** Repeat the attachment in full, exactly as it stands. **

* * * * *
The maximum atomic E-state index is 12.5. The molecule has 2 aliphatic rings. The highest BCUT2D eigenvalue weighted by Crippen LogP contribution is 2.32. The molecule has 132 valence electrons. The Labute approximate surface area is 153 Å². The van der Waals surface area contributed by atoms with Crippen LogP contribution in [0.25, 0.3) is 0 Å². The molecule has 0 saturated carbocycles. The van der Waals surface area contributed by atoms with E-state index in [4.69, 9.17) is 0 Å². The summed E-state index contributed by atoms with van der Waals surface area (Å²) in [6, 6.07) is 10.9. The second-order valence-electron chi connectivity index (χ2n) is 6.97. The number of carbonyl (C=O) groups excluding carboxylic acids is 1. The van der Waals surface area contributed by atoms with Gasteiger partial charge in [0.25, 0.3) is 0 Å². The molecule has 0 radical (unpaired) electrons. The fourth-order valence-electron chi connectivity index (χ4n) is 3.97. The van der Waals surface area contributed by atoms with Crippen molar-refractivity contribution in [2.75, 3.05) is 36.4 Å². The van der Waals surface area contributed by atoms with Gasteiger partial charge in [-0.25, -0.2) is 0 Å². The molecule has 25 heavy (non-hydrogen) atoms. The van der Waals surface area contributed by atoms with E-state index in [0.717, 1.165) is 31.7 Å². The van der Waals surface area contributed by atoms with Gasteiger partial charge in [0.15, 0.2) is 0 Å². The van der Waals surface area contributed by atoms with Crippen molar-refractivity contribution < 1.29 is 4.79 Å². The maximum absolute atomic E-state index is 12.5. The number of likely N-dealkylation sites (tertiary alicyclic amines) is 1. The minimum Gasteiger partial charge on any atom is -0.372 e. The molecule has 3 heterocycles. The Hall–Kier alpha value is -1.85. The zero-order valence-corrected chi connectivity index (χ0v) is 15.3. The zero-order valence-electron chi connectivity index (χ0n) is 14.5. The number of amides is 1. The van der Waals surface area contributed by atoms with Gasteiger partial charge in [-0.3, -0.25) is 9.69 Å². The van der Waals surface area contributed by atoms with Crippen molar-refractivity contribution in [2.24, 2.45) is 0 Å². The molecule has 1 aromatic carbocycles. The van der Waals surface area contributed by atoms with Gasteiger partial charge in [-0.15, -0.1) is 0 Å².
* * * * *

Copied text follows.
The maximum atomic E-state index is 12.5. The molecule has 2 aliphatic rings. The highest BCUT2D eigenvalue weighted by Crippen LogP contribution is 2.32. The molecule has 132 valence electrons. The Labute approximate surface area is 153 Å². The van der Waals surface area contributed by atoms with Crippen LogP contribution in [0.25, 0.3) is 0 Å². The molecule has 0 saturated carbocycles. The van der Waals surface area contributed by atoms with E-state index in [4.69, 9.17) is 0 Å². The summed E-state index contributed by atoms with van der Waals surface area (Å²) in [6, 6.07) is 10.9. The second-order valence-electron chi connectivity index (χ2n) is 6.97. The number of carbonyl (C=O) groups excluding carboxylic acids is 1. The van der Waals surface area contributed by atoms with Gasteiger partial charge in [0.25, 0.3) is 0 Å². The molecule has 0 radical (unpaired) electrons. The fourth-order valence-electron chi connectivity index (χ4n) is 3.97. The van der Waals surface area contributed by atoms with Crippen molar-refractivity contribution in [2.75, 3.05) is 36.4 Å². The van der Waals surface area contributed by atoms with Gasteiger partial charge in [-0.25, -0.2) is 0 Å². The molecule has 25 heavy (non-hydrogen) atoms. The van der Waals surface area contributed by atoms with E-state index in [0.717, 1.165) is 31.7 Å². The van der Waals surface area contributed by atoms with Gasteiger partial charge in [0.15, 0.2) is 0 Å². The van der Waals surface area contributed by atoms with Crippen molar-refractivity contribution < 1.29 is 4.79 Å². The maximum absolute atomic E-state index is 12.5. The number of likely N-dealkylation sites (tertiary alicyclic amines) is 1. The minimum Gasteiger partial charge on any atom is -0.372 e. The molecule has 3 heterocycles. The Hall–Kier alpha value is -1.85. The zero-order valence-corrected chi connectivity index (χ0v) is 15.3. The zero-order valence-electron chi connectivity index (χ0n) is 14.5. The number of amides is 1. The van der Waals surface area contributed by atoms with Gasteiger partial charge in [-0.3, -0.25) is 9.69 Å². The van der Waals surface area contributed by atoms with Crippen molar-refractivity contribution in [2.24, 2.45) is 0 Å². The molecule has 1 aromatic carbocycles. The van der Waals surface area contributed by atoms with Gasteiger partial charge in [-0.15, -0.1) is 0 Å².